Cornish v. Kreuer , 179 Minn. 60 ( 1929 )

  • 1 Reported in 228 N.W. 445. Two actions, tried together, one by G. C. Cornish and the other by Emma E. Cornish, his wife, to recover damages for injuries suffered by the wife, who was run into by an automobile belonging to defendant. In the husband's case there was a verdict for $272 and in that of the wife a verdict for $1 only. Upon motion of plaintiff a new trial was granted in each case upon the issue of damages. Defendant moved for judgment notwithstanding the verdict or a new trial in each case and appeals from the orders denying those motions.

    The accident to Mrs. Cornish occurred in the cemetery at Vernon Center during the funeral of a longtime resident there, Mr. E. T. Champlin. Arrangements for the funeral had been made by Mr. *Page 61 Henry Kraus, who testifies that he was in charge of the automobiles at the cemetery. Defendant loaned his automobile for the occasion. It was driven by one Grannis, another neighbor who apparently was donating his services as chauffeur out of regard for the family of the deceased. The use of defendant's car was solicited by Grannis or Kraus. It is immaterial which one asked for it, or that defendant may have stipulated that Grannis should be the chauffeur, which does not appear.

    Defendant was not present at the cemetery or any time during the funeral. Yet for plaintiffs it is insisted that he so far had the right to control Grannis in the operation of the car that there is a question for the jury whether the relation of master and servant existed so as to make defendant liable, under the rule of respondeat superior, for the supposed negligence of Grannis which resulted in the injury to Mrs. Cornish.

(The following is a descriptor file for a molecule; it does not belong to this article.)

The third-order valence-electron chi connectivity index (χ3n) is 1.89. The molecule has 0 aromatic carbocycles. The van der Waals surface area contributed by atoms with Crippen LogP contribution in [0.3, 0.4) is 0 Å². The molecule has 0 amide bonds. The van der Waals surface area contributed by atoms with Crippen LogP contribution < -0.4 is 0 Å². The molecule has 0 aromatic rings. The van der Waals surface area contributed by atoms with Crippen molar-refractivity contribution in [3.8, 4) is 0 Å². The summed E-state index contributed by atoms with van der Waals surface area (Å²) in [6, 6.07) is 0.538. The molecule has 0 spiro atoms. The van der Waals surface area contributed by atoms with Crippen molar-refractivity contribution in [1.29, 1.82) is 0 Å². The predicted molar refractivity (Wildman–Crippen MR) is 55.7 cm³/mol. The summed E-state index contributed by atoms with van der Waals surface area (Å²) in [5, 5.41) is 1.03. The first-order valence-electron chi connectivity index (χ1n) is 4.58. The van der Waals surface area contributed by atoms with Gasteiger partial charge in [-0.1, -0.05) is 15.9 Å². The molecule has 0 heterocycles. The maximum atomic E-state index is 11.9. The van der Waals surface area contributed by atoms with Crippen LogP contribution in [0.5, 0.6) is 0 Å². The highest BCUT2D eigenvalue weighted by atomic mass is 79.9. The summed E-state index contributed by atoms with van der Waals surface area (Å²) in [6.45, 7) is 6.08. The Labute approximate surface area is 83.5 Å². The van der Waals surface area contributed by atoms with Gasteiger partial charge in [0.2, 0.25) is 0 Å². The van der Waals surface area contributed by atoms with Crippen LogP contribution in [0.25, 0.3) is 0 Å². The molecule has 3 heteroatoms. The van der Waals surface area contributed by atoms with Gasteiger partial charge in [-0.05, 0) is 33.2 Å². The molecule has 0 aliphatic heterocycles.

True, the right of control is the test of the relation of master and servant. And if the right exists it may not be very material that it was not being exercised at the determinative moment. But the right of control in question must be the kind which characterizes the relation of master and servant and which within the scope of the employment is plenary — including the manner of the work and its results — because the servant is on his master's business. Wholly immaterial is the presence merely of that very different control which characterizes the relation of bailor and bailee. A bailment "does not clothe the bailor with any control, supervision, or direction over the acts of the bailee." Calumet Auto Co. v. Diny, 190 Wis. 84, 86, 208 N.W. 927. The right of the bailor extends only to the subject matter of the bailment and not at all to the personal doings of the bailee. The latter right was present during the bailment of defendant's car to Grannis for use at the Champlin funeral — that and nothing more.

    The relation of master and servant is one of contract. It does not exist simply because the owner has loaned his chattel to another for the use of himself or a third person. The law will not make a contract for them where the parties themselves have made none. Nor where they have made a contract of bailment and nothing *Page 62 more will the law convert it into one of employment. McColligan v. Pa. R. Co. 214 Pa. 229, 63 A. 792, 6 L.R.A.(N.S.) 544,112 A.S.R. 739. Logic and law unite in making that proposition applicable to this case. It would be exceedingly unfortunate were it otherwise, for the law would bring itself into deserved disrepute if it imposed the penalty of a judgment for damages upon the performance of an obligation of neighborly courtesy such as that which has been the occasion for these lawsuits. Rhodes v. Bonde, 152 Minn. 413, 188 N.W. 1002; Morss v. Murphy T. S. Co. 170 Minn. 1, 211 N.W. 950. The mere fact of defendant's ownership of the car is not enough to create liability. Smalley v. Simkins, 194 Wis. 12, 215 N.W. 450. In Hartley v. Miller, 165 Mich. 115, 118, 130 N.W. 336,33 L.R.A.(N.S.) 81, following Doran v. Thomsen, 74 N.J.L. 445,66 A. 897, 898, it was held "that the owner of a motor vehicle is not liable for an injury caused by the negligent driving of a borrower, if it was not used at the time in the owner's business." That seems to be the universal rule. 2 R.C.L. 1201; Neff v. Brandeis, 91 Neb. 11, 135 N.W. 232,39 L.R.A.(N.S.) 933.

    It results from the views above expressed that there must be a reversal. Mr. Justice Dibell and the writer are of the opinion that judgment should be ordered for defendant notwithstanding the verdict. In our view a new trial under circumstances such as we have here is a useless prolongation of the litigation. But a majority of the court consider that the opportunity for a new trial should not be foreclosed by ordering judgment for defendant.

    Orders reversed and new trials granted as to all issues. *Page 63